Norfolk farmer's 21st Sheep Show celebrations
PUBLISHED: 11:11 22 June 2013
Farmer and shearer Richard Savory will be celebrating 21 years of presenting the Sheep Show at the Royal Norfolk Show next week.
From his mid-Norfolk base at Gateley, near Dereham, he runs three Sheep Shows which entertain about two million people a year.
His first full show was staged at the 1992 Asda Food and Farming Festival in Hyde Park, London, after Norfolk sheep farmer Jonathan Barber had encouraged him to take the plunge at a smaller event at Wymondham.
Mr Savory was at Edward Stanton’s deer farm at Snettisham, where he was staging a sheep show. The National Sheep Association wanted to a display in London to promote the industry, so he ended up in Hyde Park.
“A couple of years later, we went on our own. Now we do 120 shows throughout the country from the Orkney Isles to Cornwall. We’ve been working with the National Farmers’ Union’s farming delivers campaign as well,” said New Zealand-born Mr Savory.
There, the famous shearer, Godfrey Bowen, who held the world record in 1953 for shearing 453 sheep in nine hours, started a show – combining shearing and talking about sheep.
Mr Savory was inspired by him to set up his distinctive Sheep Show taking his nine super star sheep and their relatives, which are shorn as part of the half-hour display. About 800 sheep a year are needed each year.
But he returns to one of his favourites at Costessey next week, where he has a great following.
“I’m a member of the Association of Show and Agricultural Organisations. I’m in a huge industry and last year six million people visited agricultural shows – that’s six per cent of the population.”
The Sheep Show is back at Snettisham Park through the summer, twice a day, with colleague Stuart Barnes, who is doing the duck and sheep show in the countryside area. Another Warren Calitz, who is South African, looks after the third show.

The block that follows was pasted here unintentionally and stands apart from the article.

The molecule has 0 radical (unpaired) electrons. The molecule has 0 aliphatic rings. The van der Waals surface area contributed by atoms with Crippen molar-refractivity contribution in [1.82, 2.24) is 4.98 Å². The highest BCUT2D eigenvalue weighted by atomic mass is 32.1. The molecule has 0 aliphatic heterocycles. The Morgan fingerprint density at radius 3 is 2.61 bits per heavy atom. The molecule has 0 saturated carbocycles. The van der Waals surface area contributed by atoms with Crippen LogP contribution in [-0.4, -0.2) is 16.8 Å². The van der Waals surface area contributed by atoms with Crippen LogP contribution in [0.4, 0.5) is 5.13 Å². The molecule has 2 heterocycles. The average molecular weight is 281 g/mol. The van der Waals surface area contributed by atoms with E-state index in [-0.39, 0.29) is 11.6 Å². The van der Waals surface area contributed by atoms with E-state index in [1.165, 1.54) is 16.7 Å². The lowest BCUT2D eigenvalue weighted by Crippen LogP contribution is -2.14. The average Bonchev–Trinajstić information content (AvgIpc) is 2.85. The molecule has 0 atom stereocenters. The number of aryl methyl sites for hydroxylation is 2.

While his nine stars stay for years, there are always new faces. One favourite, Terry the Texel has been replaced by another with the same name while the current Harry the Herdwick is also one to enjoy the limelight. It does take some patience to train a replacement but even a really wild Scottish Blackface eventually became quite as a lamb, he said.
“It does much longer to train them to dance. But the sheep have really good memories. Once they’ve done it a few times, they know what’s coming,” he added.
Mr Savory relishes the educational aspect, telling the story about wool and sheep. And of course, the sheep played a huge part in creating the wealth in East Anglia in former century – not least the wool churches and later the craft of weaving cloth like Worstead.
“Even farmers come up and admit they’re learned something, which is great. The proof is in the pudding and the people who keep coming back to see the show. And also being invited year after year to the same show, you know that you’ve done well.”
After the show, he has a little family celebration planned to mark his 50th anniversary as his brother, Phil, joins the party spirit coming from his home in Australia.